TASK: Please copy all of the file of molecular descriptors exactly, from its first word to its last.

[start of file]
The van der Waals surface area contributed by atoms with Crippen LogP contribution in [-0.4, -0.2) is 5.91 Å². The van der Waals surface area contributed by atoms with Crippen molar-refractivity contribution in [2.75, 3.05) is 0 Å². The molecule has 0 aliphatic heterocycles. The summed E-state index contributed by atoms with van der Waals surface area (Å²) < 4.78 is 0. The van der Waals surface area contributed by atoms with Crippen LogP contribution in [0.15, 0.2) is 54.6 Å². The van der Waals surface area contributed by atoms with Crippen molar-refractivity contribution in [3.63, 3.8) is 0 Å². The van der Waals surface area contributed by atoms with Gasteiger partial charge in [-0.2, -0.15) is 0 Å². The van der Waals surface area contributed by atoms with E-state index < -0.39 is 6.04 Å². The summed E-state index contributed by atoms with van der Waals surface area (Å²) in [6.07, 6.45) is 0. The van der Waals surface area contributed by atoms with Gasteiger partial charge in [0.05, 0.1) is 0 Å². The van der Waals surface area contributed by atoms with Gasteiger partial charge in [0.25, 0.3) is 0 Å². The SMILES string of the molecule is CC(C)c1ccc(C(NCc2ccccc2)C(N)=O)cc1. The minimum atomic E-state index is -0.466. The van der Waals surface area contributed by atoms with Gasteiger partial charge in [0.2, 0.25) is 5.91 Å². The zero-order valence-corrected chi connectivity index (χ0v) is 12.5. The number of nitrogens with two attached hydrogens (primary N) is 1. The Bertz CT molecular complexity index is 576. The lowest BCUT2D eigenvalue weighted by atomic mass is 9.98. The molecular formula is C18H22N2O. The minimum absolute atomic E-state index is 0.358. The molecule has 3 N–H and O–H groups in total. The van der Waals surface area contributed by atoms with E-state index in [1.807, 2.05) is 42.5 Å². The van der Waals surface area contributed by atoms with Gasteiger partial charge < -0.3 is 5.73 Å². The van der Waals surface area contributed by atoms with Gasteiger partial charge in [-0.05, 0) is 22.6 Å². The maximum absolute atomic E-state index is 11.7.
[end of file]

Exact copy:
The van der Waals surface area contributed by atoms with Crippen LogP contribution in [-0.4, -0.2) is 5.91 Å². The van der Waals surface area contributed by atoms with Crippen molar-refractivity contribution in [2.75, 3.05) is 0 Å². The molecule has 0 aliphatic heterocycles. The summed E-state index contributed by atoms with van der Waals surface area (Å²) < 4.78 is 0. The van der Waals surface area contributed by atoms with Crippen LogP contribution in [0.15, 0.2) is 54.6 Å². The van der Waals surface area contributed by atoms with Crippen molar-refractivity contribution in [3.63, 3.8) is 0 Å². The van der Waals surface area contributed by atoms with Gasteiger partial charge in [-0.2, -0.15) is 0 Å². The van der Waals surface area contributed by atoms with E-state index < -0.39 is 6.04 Å². The summed E-state index contributed by atoms with van der Waals surface area (Å²) in [6.07, 6.45) is 0. The van der Waals surface area contributed by atoms with Gasteiger partial charge in [0.05, 0.1) is 0 Å². The van der Waals surface area contributed by atoms with Gasteiger partial charge in [0.25, 0.3) is 0 Å². The SMILES string of the molecule is CC(C)c1ccc(C(NCc2ccccc2)C(N)=O)cc1. The minimum atomic E-state index is -0.466. The van der Waals surface area contributed by atoms with Gasteiger partial charge in [0.2, 0.25) is 5.91 Å². The zero-order valence-corrected chi connectivity index (χ0v) is 12.5. The number of nitrogens with two attached hydrogens (primary N) is 1. The Bertz CT molecular complexity index is 576. The lowest BCUT2D eigenvalue weighted by atomic mass is 9.98. The molecular formula is C18H22N2O. The minimum absolute atomic E-state index is 0.358. The molecule has 3 N–H and O–H groups in total. The van der Waals surface area contributed by atoms with E-state index in [1.807, 2.05) is 42.5 Å². The van der Waals surface area contributed by atoms with Gasteiger partial charge < -0.3 is 5.73 Å². The van der Waals surface area contributed by atoms with Gasteiger partial charge in [-0.05, 0) is 22.6 Å². The maximum absolute atomic E-state index is 11.7.